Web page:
icon Click to go to Learning to Be

Understandings

Learning to Know is about developing foundational knowledge and insightful understanding of historical events and current contextual realities.

You understand that historical events and current contextual realities have a significant impact on First Nations, Inuit, and Métis people and student learning.

Goal

Learning to Know asks you to develop foundational knowledge and reflect insightful understanding of historical events and current contextual realities.

You independently use your learning to evaluate historical events and plan and deliver educational programming. You demonstrate an understanding of the connections between past events and present effects on First Nations, Métis, and Inuit student learning.

Inquiry Focus

In the interest of understanding the impact of historical events and current contextual realities on First Nations, Métis, and Inuit people and its effect on student learning, you continue to consider:

  • How does knowing relate to understanding?

Use the resource gallery on the Learning to Know pillar webpage to find resources that help you develop knowledge and understanding of historical events and current contextual realities.

 

icon Click to go to Learning to Know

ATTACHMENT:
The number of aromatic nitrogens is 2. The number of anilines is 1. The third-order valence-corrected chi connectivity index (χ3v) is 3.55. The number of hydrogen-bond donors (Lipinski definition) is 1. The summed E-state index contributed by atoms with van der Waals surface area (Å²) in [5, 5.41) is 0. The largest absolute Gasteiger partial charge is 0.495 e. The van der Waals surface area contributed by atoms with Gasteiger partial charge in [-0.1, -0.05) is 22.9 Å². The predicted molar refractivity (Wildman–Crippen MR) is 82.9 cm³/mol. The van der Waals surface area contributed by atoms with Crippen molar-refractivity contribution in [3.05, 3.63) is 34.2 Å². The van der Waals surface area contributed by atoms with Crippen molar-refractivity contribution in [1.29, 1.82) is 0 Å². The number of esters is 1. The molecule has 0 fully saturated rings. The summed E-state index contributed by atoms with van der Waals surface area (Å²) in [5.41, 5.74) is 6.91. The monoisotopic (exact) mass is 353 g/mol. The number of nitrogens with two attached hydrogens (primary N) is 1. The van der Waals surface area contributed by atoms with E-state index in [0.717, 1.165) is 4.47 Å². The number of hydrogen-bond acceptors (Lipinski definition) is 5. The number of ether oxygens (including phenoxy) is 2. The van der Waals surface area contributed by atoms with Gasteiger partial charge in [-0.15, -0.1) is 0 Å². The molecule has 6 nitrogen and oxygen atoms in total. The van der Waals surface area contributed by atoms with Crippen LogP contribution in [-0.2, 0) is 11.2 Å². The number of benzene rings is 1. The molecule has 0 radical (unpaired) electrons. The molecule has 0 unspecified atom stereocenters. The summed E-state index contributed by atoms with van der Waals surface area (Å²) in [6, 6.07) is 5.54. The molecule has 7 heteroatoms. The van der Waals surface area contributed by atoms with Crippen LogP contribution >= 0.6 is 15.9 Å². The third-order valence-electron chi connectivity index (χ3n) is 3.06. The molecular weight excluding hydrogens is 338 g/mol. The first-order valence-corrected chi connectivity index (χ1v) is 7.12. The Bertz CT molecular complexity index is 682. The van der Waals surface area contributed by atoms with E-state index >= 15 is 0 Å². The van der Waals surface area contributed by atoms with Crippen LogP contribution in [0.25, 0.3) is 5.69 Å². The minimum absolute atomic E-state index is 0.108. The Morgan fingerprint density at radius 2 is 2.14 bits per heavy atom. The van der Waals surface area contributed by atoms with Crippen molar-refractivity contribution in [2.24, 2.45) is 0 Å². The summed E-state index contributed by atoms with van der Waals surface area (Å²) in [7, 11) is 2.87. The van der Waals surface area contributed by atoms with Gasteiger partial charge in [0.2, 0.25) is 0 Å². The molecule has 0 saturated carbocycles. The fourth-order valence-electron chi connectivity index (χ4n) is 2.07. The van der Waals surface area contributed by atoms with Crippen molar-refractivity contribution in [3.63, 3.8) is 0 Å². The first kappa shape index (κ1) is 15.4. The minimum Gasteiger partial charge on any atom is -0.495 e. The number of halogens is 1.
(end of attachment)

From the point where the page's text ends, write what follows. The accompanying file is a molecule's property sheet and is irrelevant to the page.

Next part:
Understandings

Learning to Do is about empowering educators with resources and tools and engaging in professional learning to support curricular programming.

You understand that lifelong learning, collaboration, and leadership skills developed through participation in professional learning opportunities builds educator capacity to effectively teach First Nations, Métis, and Inuit perspectives and content to all students.

Goal

Learning to Do asks you plan and deliver curricular programming that acknowledges and honours the rich diversity of Indigenous ways of knowing and doing.

You independently use your learning to select appropriate resources and instructional strategies that reflect an understanding of First Nations, Métis, and Inuit perspectives and content in relation to their regional educational context.

 

Inquiry Focus

In the pursuit of building capacity, you continue to consider:

  • How does empowering differ from delegating?

Use the resource gallery on the Learning to Do pillar webpage to find resources that help you build capacity to effectively teach First Nations, Métis, and Inuit perspectives and content to all students.

 

icon Click to go to Learning to Do

Understandings

Learning to Relate is about fostering a sense of belonging by creating spaces and places that acknowledge and honour First Nations, Inuit, and Métis people.

You understand that creating relationships with the local First Nations, Métis, and Inuit communities enhances educational programming.

Goal

Learning to Relate asks you to design educational spaces that acknowledge and honour First Nations, Inuit, and Métis people, culture, language, and community.